Menstrual bleeding usually occurs each 28 days. Sometimes the cycle may be longer or shorter than 28 days. At times the cycle may be very irregular, or bleeding may become very heavy. This may just be due to a temporary hormonal imbalance, but it can be due to problems in the uterus or the ovaries.
A small growth of the tissue of the lining of the uterus (endometrial polyp) can occur. These can cause periods to be heavier or to have bleeding at unusual times. Mostly these are not cancerous, but occasionally if left alone for a long time they can become cancerous. Polyps can usually be seen on transvaginal ultrasound, but a technique called sonohysterography can be used to make them easier to see.
Fibroids are a growth arising from the muscle of the uterus. They can press on the lining of the uterus (endometrium) and cause irregular bleeding or heavy periods. It is very rare for a fibroid to become cancerous.
The ovaries produce hormones which control the uterus. Some conditions can alter the hormonal production and stop the ovaries producing an egg (ovulation) each month. An example of this is polycystic ovarian syndrome
During the reproductive years, the ovaries are continually going through the cycle of egg production. This involves the formation and resolution of a cyst. Sometimes this process does not function perfectly and the cyst may become very large.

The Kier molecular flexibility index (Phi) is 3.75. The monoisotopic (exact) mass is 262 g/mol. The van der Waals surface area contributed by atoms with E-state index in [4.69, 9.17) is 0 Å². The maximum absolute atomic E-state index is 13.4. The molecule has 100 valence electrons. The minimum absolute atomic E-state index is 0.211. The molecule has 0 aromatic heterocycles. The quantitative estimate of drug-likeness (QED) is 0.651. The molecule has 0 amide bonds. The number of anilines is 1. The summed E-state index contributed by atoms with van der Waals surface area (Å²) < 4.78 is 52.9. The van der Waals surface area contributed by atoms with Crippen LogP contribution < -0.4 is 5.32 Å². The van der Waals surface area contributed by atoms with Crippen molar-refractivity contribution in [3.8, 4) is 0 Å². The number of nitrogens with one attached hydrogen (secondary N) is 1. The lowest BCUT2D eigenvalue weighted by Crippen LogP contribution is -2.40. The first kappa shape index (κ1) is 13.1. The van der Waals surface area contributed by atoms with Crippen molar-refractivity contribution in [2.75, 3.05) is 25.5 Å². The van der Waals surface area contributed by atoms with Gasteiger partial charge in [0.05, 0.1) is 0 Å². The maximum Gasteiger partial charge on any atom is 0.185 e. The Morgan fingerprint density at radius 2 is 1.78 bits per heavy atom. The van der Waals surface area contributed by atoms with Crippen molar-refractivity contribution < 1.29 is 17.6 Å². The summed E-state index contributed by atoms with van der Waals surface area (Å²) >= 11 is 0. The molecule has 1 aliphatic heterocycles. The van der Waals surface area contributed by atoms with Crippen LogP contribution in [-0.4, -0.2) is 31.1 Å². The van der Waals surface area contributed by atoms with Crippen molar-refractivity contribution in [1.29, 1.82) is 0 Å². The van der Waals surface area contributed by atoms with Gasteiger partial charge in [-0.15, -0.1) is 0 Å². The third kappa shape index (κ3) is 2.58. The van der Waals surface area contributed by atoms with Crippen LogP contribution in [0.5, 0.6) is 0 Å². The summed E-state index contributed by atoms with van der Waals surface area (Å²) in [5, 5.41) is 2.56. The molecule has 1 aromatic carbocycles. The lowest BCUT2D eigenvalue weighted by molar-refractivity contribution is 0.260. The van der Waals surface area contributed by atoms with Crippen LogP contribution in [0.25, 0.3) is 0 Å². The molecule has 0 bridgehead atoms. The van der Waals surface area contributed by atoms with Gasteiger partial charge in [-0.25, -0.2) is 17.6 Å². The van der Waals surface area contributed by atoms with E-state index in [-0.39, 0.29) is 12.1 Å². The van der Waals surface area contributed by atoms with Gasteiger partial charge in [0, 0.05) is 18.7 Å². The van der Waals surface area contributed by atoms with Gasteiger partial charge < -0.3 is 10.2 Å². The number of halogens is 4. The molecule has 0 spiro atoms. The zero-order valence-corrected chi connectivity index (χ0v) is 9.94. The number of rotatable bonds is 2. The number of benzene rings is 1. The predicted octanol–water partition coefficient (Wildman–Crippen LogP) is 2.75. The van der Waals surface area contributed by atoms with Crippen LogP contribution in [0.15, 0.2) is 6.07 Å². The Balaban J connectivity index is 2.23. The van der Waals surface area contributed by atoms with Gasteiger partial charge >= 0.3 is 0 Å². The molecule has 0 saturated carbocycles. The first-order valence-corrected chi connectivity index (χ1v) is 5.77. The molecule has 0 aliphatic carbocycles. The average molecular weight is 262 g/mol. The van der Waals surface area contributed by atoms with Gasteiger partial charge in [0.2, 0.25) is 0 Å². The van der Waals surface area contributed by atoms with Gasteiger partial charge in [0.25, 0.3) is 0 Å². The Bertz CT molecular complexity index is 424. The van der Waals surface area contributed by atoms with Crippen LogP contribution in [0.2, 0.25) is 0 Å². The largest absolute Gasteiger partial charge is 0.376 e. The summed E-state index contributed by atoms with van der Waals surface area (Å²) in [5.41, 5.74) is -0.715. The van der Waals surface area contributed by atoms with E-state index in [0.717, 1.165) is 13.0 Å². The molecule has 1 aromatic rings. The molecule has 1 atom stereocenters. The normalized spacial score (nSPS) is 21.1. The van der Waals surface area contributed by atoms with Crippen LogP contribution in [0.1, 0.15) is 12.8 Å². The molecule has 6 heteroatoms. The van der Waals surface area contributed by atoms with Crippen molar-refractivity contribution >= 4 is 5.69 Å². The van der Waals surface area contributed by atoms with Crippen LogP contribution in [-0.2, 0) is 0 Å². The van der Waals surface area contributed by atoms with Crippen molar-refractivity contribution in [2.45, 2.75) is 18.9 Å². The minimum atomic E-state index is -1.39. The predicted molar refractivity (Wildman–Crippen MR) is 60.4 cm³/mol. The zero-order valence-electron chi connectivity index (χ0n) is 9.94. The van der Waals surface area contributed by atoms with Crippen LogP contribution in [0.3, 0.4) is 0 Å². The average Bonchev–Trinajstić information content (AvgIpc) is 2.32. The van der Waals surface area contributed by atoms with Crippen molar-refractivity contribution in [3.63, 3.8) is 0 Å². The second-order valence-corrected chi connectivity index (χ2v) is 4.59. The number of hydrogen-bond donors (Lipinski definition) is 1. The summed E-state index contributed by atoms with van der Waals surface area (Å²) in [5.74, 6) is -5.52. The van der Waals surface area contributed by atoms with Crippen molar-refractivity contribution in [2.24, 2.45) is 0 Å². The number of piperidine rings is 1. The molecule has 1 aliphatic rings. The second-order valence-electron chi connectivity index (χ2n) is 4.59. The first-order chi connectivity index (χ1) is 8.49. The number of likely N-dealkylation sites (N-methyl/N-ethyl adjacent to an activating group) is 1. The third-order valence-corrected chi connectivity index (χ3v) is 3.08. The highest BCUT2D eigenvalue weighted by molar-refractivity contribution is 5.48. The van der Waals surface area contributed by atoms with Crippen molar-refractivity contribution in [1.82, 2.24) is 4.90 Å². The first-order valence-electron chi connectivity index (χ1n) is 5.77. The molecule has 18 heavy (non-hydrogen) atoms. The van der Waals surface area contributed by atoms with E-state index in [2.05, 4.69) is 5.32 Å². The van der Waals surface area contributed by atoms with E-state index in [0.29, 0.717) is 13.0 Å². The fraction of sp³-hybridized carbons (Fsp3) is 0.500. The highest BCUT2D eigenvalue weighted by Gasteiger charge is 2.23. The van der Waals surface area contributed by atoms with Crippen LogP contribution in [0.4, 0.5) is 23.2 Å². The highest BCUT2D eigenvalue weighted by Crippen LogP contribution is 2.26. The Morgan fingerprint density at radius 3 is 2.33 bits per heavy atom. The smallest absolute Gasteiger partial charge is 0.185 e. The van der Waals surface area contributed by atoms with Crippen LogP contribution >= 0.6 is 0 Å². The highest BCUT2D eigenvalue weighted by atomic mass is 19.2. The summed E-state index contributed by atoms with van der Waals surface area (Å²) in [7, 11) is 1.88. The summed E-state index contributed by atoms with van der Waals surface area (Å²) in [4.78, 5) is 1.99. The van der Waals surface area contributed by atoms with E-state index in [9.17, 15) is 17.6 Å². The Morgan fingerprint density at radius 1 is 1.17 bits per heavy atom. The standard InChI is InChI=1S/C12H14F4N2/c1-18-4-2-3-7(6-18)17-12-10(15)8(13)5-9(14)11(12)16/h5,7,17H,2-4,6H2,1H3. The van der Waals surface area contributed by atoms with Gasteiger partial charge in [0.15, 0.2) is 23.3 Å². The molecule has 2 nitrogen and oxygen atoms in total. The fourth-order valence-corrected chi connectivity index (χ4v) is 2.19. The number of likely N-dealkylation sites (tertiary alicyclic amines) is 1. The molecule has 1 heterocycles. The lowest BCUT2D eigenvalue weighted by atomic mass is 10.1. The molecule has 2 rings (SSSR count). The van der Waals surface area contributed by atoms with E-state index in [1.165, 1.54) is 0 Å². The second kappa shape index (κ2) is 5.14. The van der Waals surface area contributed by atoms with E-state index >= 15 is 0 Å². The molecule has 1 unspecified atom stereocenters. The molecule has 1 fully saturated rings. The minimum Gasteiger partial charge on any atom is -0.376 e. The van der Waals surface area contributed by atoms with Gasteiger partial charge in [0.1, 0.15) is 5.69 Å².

Ovarian cancer can also produce a mass. Ultrasound can help to find it at an early stage, when treatment may be able to get a good long term result.
Pain can be caused by any organ in the abdomen and it may be difficult without tests like ultrasound to establish the exact cause. Because ultrasound can distinguish between many of the diagnostic possibilities non-invasively, it is the preferred initial imaging technique.
Discomfort with the onset of a period is common. Sometimes a problem like endometriosis can cause severe pain and cysts can be seen. These cysts are often on or near the ovary.
The ovaries produce a cyst each month. These usually resolve around the time of the next period, but sometimes they can become larger and tender.
The bowel can cause pain which can be in different positions at different times. It is usually a dull crampy pain and can be related to diet and stress
Gynaecology refers specifically to the study and treatment of pelvic disorders in women.
Ultrasound is a very efficient and safe imaging modality with which to examine the female pelvic organs.
Gynacological ultrasound examinations usually involve both an abdominal and vaginal scan.
Transabdominal scan: An ultrasound probe is placed on the abdomen and by utilizing the “window”produced by a full bladder the uterus and ovaries can most often be seen as well as any large pelvic masses or free fluid.
Transvaginal scan: With an empty bladder, a small ultrasound probe covered by a disposable protective sheath is gently inserted into the vagina, either by the patient or the sonographer. This method of scanning allows for a better quality image of the uterus, cervix, fallopian tubes and ovaries.
While our medical preference is for the higher quality images that the transvaginal scan provides it is only performed with the patient’s consent and comfort in mind.